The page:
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MIT Media Lab: Affective Computing

Please see this FAQ before emailing us your questions.

Affective Computing is computing that relates to, arises from, or deliberately influences emotion or other affective phenomena (Picard, MIT Press 1997).

Emotion is fundamental to human experience, influencing cognition, perception, and everyday tasks such as learning, communication, and even rational decision-making. However, technologists have largely ignored emotion and created an often frustrating experience for people, in part because affect has been misunderstood and hard to measure. Our research develops new technologies and theories that advance basic understanding of affect and its role in human experience. We aim to restore a proper balance between emotion and cognition in the design of technologies for addressing human needs.

Our research has contributed to: (1) Designing new ways for people to communicate affective-cognitive states, especially through creation of novel wearable sensors and new machine learning algorithms that jointly analyze multimodal channels of information; (2) Creating new techniques to assess frustration, stress, and mood indirectly, through natural interaction and conversation; (3) Showing how computers can be more emotionally intelligent, especially responding to a person's frustration in a way that reduces negative feelings; (4) Inventing personal technologies for improving self-awareness of affective state and its selective communication to others; (5) Increasing understanding of how affect influences personal health; and (6) Pioneering studies examining ethical issues in affective computing.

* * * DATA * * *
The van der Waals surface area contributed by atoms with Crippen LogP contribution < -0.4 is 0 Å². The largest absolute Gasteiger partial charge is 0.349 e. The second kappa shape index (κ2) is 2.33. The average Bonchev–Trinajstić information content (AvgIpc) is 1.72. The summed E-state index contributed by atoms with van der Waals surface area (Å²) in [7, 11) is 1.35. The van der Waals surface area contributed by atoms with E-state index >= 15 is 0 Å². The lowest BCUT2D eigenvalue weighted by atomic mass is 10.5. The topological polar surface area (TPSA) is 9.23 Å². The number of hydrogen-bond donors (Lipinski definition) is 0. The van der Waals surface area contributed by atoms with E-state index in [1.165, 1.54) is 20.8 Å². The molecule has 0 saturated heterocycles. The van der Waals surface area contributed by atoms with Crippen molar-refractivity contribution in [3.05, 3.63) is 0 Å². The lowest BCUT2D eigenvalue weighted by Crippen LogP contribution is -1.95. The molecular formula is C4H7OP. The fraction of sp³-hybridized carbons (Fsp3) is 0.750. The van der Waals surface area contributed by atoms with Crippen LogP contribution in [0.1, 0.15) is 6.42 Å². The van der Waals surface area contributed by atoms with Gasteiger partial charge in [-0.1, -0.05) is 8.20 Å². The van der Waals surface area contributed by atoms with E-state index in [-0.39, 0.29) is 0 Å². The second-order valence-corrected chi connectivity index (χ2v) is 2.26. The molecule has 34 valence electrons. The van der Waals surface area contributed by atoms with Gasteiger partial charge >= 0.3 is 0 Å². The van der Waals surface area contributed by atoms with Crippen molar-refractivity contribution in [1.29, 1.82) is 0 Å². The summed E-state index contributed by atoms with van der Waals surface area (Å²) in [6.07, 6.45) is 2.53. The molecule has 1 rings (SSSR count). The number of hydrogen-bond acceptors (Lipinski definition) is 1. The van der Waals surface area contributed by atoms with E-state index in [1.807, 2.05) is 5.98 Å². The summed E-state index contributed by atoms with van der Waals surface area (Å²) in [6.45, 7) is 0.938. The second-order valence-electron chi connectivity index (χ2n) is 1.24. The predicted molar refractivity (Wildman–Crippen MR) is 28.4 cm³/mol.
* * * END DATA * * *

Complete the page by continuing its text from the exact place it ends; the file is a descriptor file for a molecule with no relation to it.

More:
Affective Computing research combines engineering and computer science with psychology, cognitive science, neuroscience, sociology, education, psychophysiology, value-centered design, ethics, and more. We bring together individuals with a diversity of technical, artistic, and human abilities in a collaborative spirit to push the boundaries of what can be achieved to improve human affective experience with technology.

We encourage you to look at Current and Past Projects for examples of Affective Computing research.

Please see this FAQ before emailing us your questions.

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